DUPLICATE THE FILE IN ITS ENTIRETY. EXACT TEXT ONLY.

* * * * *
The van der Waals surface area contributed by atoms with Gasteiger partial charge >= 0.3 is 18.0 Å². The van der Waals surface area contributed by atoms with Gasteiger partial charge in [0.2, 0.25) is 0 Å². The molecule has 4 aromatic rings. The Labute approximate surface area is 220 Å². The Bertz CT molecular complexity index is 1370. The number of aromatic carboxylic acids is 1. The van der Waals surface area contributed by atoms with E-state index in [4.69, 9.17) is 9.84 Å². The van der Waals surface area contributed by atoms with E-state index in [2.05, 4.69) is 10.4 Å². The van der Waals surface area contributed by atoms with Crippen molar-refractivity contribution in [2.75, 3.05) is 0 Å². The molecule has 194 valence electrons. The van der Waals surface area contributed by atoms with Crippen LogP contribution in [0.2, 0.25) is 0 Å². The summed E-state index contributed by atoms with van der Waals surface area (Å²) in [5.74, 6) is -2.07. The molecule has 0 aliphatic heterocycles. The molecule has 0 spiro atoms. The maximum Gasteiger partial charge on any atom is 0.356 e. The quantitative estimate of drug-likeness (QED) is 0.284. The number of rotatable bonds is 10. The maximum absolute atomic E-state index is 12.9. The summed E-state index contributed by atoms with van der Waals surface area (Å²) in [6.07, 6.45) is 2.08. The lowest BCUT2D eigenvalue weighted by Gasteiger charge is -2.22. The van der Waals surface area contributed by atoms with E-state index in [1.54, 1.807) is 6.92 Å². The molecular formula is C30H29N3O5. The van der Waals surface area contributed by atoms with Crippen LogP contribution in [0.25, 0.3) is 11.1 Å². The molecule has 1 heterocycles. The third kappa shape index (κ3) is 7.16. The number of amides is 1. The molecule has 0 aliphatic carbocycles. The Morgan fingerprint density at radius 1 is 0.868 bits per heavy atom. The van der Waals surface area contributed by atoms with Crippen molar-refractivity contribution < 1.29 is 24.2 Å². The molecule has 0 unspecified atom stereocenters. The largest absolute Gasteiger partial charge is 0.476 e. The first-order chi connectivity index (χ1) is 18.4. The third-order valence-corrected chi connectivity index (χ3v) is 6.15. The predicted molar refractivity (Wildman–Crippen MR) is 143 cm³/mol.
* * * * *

The van der Waals surface area contributed by atoms with Gasteiger partial charge >= 0.3 is 18.0 Å². The van der Waals surface area contributed by atoms with Gasteiger partial charge in [0.2, 0.25) is 0 Å². The molecule has 4 aromatic rings. The Labute approximate surface area is 220 Å². The Bertz CT molecular complexity index is 1370. The number of aromatic carboxylic acids is 1. The van der Waals surface area contributed by atoms with E-state index in [4.69, 9.17) is 9.84 Å². The van der Waals surface area contributed by atoms with E-state index in [2.05, 4.69) is 10.4 Å². The van der Waals surface area contributed by atoms with Crippen molar-refractivity contribution in [2.75, 3.05) is 0 Å². The molecule has 194 valence electrons. The van der Waals surface area contributed by atoms with Crippen LogP contribution in [0.2, 0.25) is 0 Å². The summed E-state index contributed by atoms with van der Waals surface area (Å²) in [5.74, 6) is -2.07. The molecule has 0 aliphatic heterocycles. The molecule has 0 spiro atoms. The maximum Gasteiger partial charge on any atom is 0.356 e. The quantitative estimate of drug-likeness (QED) is 0.284. The number of rotatable bonds is 10. The maximum absolute atomic E-state index is 12.9. The summed E-state index contributed by atoms with van der Waals surface area (Å²) in [6.07, 6.45) is 2.08. The lowest BCUT2D eigenvalue weighted by Gasteiger charge is -2.22. The van der Waals surface area contributed by atoms with E-state index in [1.54, 1.807) is 6.92 Å². The molecular formula is C30H29N3O5. The van der Waals surface area contributed by atoms with Crippen LogP contribution in [0.25, 0.3) is 11.1 Å². The molecule has 1 heterocycles. The third kappa shape index (κ3) is 7.16. The number of amides is 1. The molecule has 0 aliphatic carbocycles. The Morgan fingerprint density at radius 1 is 0.868 bits per heavy atom. The van der Waals surface area contributed by atoms with Crippen molar-refractivity contribution < 1.29 is 24.2 Å². The molecule has 0 unspecified atom stereocenters. The largest absolute Gasteiger partial charge is 0.476 e. The first-order chi connectivity index (χ1) is 18.4. The third-order valence-corrected chi connectivity index (χ3v) is 6.15. The predicted molar refractivity (Wildman–Crippen MR) is 143 cm³/mol.